The habitual, the known truth-speaker, occupies a proud position. Alas! that it should be so rare. Alas! that, even among professedly religious people, there should be so few who speak the truth from the heart; so few to whom one can turn with a fearless confidence to ask for information on any points of personal interest. I need not to be told that it is during childhood that the formation of strict habits of truthfulness is at once most sure and most easy. The difficulty is indeed increased ten thousandfold, when the neglect of parents has suffered even careless habits on this point to be contracted. The difficulties, however, though great, are not insuperable to those who seek the freely-offered grace of God to help them in the conflict. The resistance to temptation, the self-control, will indeed be more difficult when the effort begins later in life; but the victory will be also the more glorious, and the general effects on the character more permanent and beneficial. Not that this serves as any excuse for the cruel neglect of parents, for they can have no certainty that future repentance will be granted for those habits of sin, the formation of which they might have prevented.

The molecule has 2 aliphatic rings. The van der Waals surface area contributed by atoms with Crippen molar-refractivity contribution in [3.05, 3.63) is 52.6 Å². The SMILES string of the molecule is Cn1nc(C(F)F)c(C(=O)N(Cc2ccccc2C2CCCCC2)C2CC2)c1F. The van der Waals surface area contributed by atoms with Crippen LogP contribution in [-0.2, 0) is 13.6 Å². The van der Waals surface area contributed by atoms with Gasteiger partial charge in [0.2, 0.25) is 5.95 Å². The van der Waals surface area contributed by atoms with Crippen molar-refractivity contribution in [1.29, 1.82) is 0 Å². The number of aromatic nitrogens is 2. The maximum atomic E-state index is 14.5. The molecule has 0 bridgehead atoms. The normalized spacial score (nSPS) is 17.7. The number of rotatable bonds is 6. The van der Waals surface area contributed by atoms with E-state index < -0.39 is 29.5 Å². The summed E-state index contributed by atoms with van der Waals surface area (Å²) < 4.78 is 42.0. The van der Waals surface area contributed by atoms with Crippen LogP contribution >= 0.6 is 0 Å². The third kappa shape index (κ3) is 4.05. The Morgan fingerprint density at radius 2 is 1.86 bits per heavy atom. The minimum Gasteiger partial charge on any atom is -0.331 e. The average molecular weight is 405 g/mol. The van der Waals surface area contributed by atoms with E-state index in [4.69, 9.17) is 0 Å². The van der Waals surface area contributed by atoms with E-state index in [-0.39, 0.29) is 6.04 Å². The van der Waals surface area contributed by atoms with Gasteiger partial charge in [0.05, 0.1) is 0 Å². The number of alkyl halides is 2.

Dwelling, however, even in thought, on the neglect of our parents can only lead to vain murmurings and complainings, and prevent the concentration of all our energies and interest upon the extirpation of the dangerous root of evil.
In this case, as in all others, though the sin of the parent is surely visited on the children, the very visitation is turned into a blessing for those who love God. To such blessed ones it becomes the means of imparting greater strength and vigour to the character, from the perpetual conflicts to which it is exposed in its efforts to overcome early habits of evil.
Thus even sin itself is not excepted from the “all things” that “work together for good to them that love God."
 Rom. viii. 28.
It is, perhaps, an “unknown friend” only who would venture to address a remonstrance to you on that particular sin which forms the subject of the following pages; for it seems equally acknowledged by those who are guilty of it, and those who are entirely free from its taint, that there is no bad quality meaner, more degrading, than that of envy. Who, therefore, could venture openly to accuse another of such a failing, however kind and disinterested the motive, and still be admitted to rank as her friend?